Creating cross-domain kill webs in real time

Two DARPA-developed technologies - a novel decision aid for mission commanders and a rapid software integration tool - played a critical role in the recent Air Force demonstration of the Advanced Battle Management System (ABMS).

The Adapting Cross-domain Kill-webs (ACK) program and the System-of-systems Technology Integration Tool Chain for Heterogeneous Electronic Systems (STITCHES) were among a number of technologies employed in the Aug. 31 - Sep. 4 ABMS on-ramp demonstration, which involved attacks using live aircraft, ships, air defense batteries, and other assets.

ACK is developing a decision aid for mission commanders to assist them with rapidly identifying and selecting options for tasking - and re-tasking - assets within and across organizational boundaries.

Specifically, ACK assists users with selecting sensors, effectors, and support elements across military domains (space, air, land, surface, subsurface, and cyber) that span the different military services to deliver desired effects on targets. Instead of limited, monolithic, pre-defined kill chains, these more disaggregated forces can be used to formulate adaptive "kill webs" based on all of the options available.

ACK was used in an air defense scenario during the ABMS demonstration, where an air commander faced incoming aerial threats and needed to quickly decide the best way to counter them.

"The ACK decision aid software analyzed thousands of options to form cross-domain kill-webs and recommended the assets for the kill chain and the best command-and-control 'play' to the mission commander," said Air Force Col. Dan "Animal" Javorsek, ACK program manager.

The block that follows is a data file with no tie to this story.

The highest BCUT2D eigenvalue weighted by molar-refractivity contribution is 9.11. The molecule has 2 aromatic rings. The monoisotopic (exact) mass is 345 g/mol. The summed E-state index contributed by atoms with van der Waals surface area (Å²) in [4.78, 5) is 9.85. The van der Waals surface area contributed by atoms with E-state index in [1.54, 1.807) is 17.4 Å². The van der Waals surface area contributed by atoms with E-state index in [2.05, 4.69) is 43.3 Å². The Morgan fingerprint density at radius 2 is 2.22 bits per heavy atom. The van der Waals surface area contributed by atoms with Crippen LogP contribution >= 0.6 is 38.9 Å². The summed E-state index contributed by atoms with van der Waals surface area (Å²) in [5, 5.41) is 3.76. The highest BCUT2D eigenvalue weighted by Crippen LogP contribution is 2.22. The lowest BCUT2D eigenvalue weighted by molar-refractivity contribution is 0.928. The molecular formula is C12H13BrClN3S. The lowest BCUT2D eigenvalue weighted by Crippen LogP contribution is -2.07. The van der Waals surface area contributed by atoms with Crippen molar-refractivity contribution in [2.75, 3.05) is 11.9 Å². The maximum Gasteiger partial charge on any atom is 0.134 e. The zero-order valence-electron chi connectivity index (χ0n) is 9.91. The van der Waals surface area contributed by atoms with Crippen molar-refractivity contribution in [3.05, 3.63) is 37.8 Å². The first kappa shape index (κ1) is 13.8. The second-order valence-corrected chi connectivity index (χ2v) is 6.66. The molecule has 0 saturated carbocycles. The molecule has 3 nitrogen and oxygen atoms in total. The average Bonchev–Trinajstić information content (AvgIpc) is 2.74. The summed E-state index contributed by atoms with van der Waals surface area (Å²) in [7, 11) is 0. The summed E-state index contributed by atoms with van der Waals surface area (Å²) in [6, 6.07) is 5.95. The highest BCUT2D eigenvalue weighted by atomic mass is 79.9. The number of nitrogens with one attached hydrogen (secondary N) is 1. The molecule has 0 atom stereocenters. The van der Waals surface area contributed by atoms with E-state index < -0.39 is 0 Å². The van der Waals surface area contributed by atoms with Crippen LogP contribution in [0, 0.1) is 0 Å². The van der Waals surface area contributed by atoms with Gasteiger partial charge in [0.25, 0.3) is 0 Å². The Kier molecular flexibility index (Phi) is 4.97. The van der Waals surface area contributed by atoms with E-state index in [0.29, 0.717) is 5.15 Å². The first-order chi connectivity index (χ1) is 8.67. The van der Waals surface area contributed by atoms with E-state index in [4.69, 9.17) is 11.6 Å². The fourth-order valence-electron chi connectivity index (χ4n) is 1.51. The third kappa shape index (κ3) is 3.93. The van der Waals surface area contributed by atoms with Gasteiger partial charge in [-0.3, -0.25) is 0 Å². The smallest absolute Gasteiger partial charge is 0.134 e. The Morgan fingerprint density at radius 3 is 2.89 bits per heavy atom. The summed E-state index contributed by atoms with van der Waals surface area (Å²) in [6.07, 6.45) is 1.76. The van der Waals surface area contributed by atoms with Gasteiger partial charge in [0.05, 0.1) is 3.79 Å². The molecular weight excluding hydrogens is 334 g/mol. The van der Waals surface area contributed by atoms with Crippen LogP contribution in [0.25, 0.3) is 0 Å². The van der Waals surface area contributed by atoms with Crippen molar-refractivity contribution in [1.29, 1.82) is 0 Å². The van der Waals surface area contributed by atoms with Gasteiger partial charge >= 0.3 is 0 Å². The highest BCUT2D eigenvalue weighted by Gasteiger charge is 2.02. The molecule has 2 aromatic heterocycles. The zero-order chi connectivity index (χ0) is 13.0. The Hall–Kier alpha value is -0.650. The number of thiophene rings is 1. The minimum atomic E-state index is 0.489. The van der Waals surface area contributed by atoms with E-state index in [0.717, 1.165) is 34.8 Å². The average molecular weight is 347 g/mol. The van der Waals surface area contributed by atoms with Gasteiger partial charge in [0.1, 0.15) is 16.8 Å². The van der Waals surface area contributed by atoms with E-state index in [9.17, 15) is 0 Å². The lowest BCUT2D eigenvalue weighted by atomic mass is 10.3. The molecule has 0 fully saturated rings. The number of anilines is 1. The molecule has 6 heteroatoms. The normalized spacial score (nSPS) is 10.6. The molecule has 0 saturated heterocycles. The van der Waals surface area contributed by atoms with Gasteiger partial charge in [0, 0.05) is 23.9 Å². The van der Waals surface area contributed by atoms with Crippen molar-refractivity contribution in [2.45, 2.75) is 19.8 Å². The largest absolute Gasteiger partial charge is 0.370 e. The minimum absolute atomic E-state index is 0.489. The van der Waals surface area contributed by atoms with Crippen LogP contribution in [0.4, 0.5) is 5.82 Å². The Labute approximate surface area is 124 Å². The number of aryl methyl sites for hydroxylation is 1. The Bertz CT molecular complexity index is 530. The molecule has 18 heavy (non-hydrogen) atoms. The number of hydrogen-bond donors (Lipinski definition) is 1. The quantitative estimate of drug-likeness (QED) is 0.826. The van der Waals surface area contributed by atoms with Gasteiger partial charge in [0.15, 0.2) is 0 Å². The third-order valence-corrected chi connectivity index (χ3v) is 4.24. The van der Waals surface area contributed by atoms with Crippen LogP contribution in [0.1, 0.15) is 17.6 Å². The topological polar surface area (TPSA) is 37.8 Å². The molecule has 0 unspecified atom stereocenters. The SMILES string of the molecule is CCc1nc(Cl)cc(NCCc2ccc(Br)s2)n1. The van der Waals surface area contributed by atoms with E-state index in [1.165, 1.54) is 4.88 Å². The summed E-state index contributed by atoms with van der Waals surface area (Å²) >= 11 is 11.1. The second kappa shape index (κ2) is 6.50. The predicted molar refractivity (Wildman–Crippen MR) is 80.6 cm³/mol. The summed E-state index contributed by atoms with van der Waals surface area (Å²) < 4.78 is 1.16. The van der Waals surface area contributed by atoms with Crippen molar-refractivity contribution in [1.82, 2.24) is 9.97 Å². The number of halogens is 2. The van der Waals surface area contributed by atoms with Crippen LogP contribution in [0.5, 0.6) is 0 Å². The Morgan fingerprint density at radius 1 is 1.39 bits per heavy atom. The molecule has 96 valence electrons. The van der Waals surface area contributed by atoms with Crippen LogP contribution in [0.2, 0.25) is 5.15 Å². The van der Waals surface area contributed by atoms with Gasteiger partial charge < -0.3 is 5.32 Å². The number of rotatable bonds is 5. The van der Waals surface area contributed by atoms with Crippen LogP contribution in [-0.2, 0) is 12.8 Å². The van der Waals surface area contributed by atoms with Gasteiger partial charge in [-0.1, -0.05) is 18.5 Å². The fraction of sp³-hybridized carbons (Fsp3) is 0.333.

"Once selected, the ACK software sent the 'play' to the C2 Incident Management Emergency Response Application (C2IMERA) and the ground-based Composite Tracker and Classifier (CTC) integrated fire control system that used automated messaging and machine-to-machine cuing over Link-16 to scramble fighters and intercept the cruise missiles."

The machine-to-machine communications to enable this distributed fire control was performed by the STITCHES integration toolchain. STITCHES is a software-only and fully government owned (non-proprietary) toolchain specifically designed to rapidly integrate heterogeneous systems across any domain by auto-generating extremely low latency and high throughput middleware between systems without needing to upgrade hardware or breaking into existing system software.

The toolchain does not force a common interface standard; rather it rapidly creates the needed connections based on existing fielded capabilities obviating the need to upgrade in order to interoperate.

"The DoD is acquiring more and more advanced electronic equipment each year which solve problems unique to our mission," said Lt. Col. Jimmy "Reverend" Jones, SoSITE program manager. "These new systems need to work with systems deployed more than 40 years ago. STITCHES brings force composability directly to the warfighter by allowing data to be shared without system upgrades."

In addition to the ACK and STITCHES technologies, DARPA security and information system staff were able to rapidly accredit and host ACK, STITCHES, and other ABMS software on a secure DARPA network in a matter of days, significantly contributing to the overall demonstration success.

"We were extremely pleased to demonstrate two of many advanced technologies we're developing under our Mosaic Warfare strategy, which is focused on providing fast, scalable, adaptive joint multi-domain lethality," said Tim Grayson, director of DARPA's Strategic Technology Office (STO). "We look forward to continuing to develop and test capabilities that will further enable ABMS."

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